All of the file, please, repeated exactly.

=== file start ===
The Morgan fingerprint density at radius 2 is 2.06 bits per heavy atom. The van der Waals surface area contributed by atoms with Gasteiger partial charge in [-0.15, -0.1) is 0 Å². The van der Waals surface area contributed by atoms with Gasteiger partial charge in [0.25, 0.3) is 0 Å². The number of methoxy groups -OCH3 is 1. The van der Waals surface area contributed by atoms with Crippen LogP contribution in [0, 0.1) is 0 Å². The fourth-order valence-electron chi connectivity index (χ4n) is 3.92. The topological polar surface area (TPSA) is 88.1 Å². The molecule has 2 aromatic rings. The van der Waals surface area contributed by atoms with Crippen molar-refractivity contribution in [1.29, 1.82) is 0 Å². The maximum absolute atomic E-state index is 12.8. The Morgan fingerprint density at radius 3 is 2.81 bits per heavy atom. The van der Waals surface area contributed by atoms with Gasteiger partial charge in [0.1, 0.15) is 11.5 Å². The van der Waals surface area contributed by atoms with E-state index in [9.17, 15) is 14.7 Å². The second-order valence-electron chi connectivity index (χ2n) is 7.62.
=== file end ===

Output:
The Morgan fingerprint density at radius 2 is 2.06 bits per heavy atom. The van der Waals surface area contributed by atoms with Gasteiger partial charge in [-0.15, -0.1) is 0 Å². The van der Waals surface area contributed by atoms with Gasteiger partial charge in [0.25, 0.3) is 0 Å². The number of methoxy groups -OCH3 is 1. The van der Waals surface area contributed by atoms with Crippen LogP contribution in [0, 0.1) is 0 Å². The fourth-order valence-electron chi connectivity index (χ4n) is 3.92. The topological polar surface area (TPSA) is 88.1 Å². The molecule has 2 aromatic rings. The van der Waals surface area contributed by atoms with Crippen molar-refractivity contribution in [1.29, 1.82) is 0 Å². The maximum absolute atomic E-state index is 12.8. The Morgan fingerprint density at radius 3 is 2.81 bits per heavy atom. The van der Waals surface area contributed by atoms with Gasteiger partial charge in [0.1, 0.15) is 11.5 Å². The van der Waals surface area contributed by atoms with E-state index in [9.17, 15) is 14.7 Å². The second-order valence-electron chi connectivity index (χ2n) is 7.62.